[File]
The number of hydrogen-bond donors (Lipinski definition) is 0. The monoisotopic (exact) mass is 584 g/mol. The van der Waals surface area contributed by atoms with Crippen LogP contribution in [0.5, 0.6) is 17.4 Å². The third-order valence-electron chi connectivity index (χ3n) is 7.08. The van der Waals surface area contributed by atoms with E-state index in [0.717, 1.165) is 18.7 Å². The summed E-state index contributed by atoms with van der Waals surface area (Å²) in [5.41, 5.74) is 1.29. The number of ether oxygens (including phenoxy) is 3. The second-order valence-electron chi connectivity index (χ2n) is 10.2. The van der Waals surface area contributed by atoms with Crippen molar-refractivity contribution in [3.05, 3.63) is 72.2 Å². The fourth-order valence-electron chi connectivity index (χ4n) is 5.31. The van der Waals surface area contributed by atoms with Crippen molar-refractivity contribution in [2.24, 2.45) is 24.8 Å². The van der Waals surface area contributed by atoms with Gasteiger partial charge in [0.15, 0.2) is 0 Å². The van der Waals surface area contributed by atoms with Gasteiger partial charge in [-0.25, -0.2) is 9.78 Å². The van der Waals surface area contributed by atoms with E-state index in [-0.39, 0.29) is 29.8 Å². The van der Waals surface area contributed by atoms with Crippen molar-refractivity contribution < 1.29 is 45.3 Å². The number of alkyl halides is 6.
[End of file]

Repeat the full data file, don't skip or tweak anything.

The number of hydrogen-bond donors (Lipinski definition) is 0. The monoisotopic (exact) mass is 584 g/mol. The van der Waals surface area contributed by atoms with Crippen LogP contribution in [0.5, 0.6) is 17.4 Å². The third-order valence-electron chi connectivity index (χ3n) is 7.08. The van der Waals surface area contributed by atoms with E-state index in [0.717, 1.165) is 18.7 Å². The summed E-state index contributed by atoms with van der Waals surface area (Å²) in [5.41, 5.74) is 1.29. The number of ether oxygens (including phenoxy) is 3. The second-order valence-electron chi connectivity index (χ2n) is 10.2. The van der Waals surface area contributed by atoms with Crippen molar-refractivity contribution in [3.05, 3.63) is 72.2 Å². The fourth-order valence-electron chi connectivity index (χ4n) is 5.31. The van der Waals surface area contributed by atoms with Crippen molar-refractivity contribution in [2.24, 2.45) is 24.8 Å². The van der Waals surface area contributed by atoms with Gasteiger partial charge in [0.15, 0.2) is 0 Å². The van der Waals surface area contributed by atoms with Gasteiger partial charge in [-0.25, -0.2) is 9.78 Å². The van der Waals surface area contributed by atoms with E-state index in [-0.39, 0.29) is 29.8 Å². The van der Waals surface area contributed by atoms with Crippen molar-refractivity contribution < 1.29 is 45.3 Å². The number of alkyl halides is 6.